Notes on the data: Aboriginal Internet access at home

Private dwellings with Aboriginal households, and with no Internet connection, 2011


Policy context:  A household can be considered to be disadvantaged if it lacks the resources to participate fully in society [1]. Access to the outside world, through a telephone or the Internet provides a means of communicating with friends and family, as well as services, employers and schools, thereby increasing educational, employment and other opportunities, including social interaction [2].

Socioeconomic characteristics of households continue to influence the rate of computer and Internet connectivity across Australia. In 2011, 80% of all Australians accessed the Internet regularly, but just 6% of residents in some remote Aboriginal communities had a computer [3].

Households which do not have children under 15 years, those that are located in remote or regional areas of Australia and/or have lower household incomes are less likely to have a computer and/or access to the Internet [2]. These socioeconomic factors also influence the take-up rate of broadband access (as opposed to dial-up access), in addition to the technical issues regarding service availability and power in certain locations. Other factors impeding Internet access for Indigenous communities include levels of literacy, cost, lack of training, vision problems and poor health, and affordability of maintaining an Internet connection [4]. Matching the type and quality of technology to needs in consultation with Indigenous communities goes a long way towards facilitating access [4].


  1. Townsend P. Deprivation. J Soc Policy. 1987; 16:125-46.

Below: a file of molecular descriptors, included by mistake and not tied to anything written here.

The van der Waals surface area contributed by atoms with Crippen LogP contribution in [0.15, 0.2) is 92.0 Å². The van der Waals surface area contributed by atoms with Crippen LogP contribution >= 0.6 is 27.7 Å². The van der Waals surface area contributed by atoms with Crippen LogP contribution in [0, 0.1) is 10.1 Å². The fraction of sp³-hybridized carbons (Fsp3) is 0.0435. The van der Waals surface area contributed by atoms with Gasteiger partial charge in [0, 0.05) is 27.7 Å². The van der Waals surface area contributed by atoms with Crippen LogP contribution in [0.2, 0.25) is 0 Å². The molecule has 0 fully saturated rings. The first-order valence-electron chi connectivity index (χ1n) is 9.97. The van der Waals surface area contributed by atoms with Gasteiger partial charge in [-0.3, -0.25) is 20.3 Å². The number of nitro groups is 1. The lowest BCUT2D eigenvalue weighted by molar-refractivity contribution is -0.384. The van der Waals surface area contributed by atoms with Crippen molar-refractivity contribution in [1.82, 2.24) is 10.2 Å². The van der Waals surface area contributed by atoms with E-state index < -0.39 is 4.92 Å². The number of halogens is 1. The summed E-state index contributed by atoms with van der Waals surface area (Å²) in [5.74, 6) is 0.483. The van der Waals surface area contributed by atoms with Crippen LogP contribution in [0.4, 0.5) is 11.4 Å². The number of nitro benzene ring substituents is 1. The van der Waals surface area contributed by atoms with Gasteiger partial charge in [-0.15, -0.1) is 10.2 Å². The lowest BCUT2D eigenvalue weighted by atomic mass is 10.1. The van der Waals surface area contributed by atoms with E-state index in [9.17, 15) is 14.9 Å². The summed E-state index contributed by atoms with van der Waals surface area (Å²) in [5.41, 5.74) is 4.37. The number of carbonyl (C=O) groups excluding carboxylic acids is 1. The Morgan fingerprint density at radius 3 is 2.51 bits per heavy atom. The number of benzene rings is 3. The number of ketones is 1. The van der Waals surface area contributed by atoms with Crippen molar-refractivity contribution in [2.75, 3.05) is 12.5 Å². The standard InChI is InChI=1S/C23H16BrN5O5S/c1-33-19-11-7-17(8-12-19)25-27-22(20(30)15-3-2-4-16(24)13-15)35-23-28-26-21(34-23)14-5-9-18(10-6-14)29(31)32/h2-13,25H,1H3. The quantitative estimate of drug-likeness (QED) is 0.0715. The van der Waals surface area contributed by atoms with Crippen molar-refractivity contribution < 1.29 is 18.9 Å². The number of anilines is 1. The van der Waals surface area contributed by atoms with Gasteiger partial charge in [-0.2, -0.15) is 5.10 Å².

2. Australian Bureau of Statistics (ABS). Household use of information technology, Australia, 2010-11. (ABS Cat. no. 8146.0). Canberra: ABS; 2011.
  3. Rennie E, Crouch A, Wright A, Thomas J. Home internet for remote Indigenous communities. Sydney: Australian Communications Consumer Action Network; 2011.
  4. Rigney L. Digital inclusion and Aboriginal futures: three questions. In: Making the connection - essays on Indigenous digital excellence. Fremantle: Telstra Foundation; 2014.

Notes:  The data comprise Internet access at private dwellings only.

Private dwelling: A private dwelling can be a house, flat or even a room. It can also be a caravan, houseboat, tent, or a house attached to an office, or rooms above a shop.

Aboriginal household: An Aboriginal household is any household where at least one usual resident was an Aboriginal or Torres Strait Islander person.


Numerator:  Private dwellings with Aboriginal households, and with no Internet connection


Denominator:  Total private dwellings with Aboriginal households


Detail of analysis:  Per cent


Source:  Compiled by PHIDU based on the ABS Census 2011 data.


© PHIDU This content is licensed under a Creative Commons Attribution-NonCommercial-ShareAlike 3.0 Australia licence.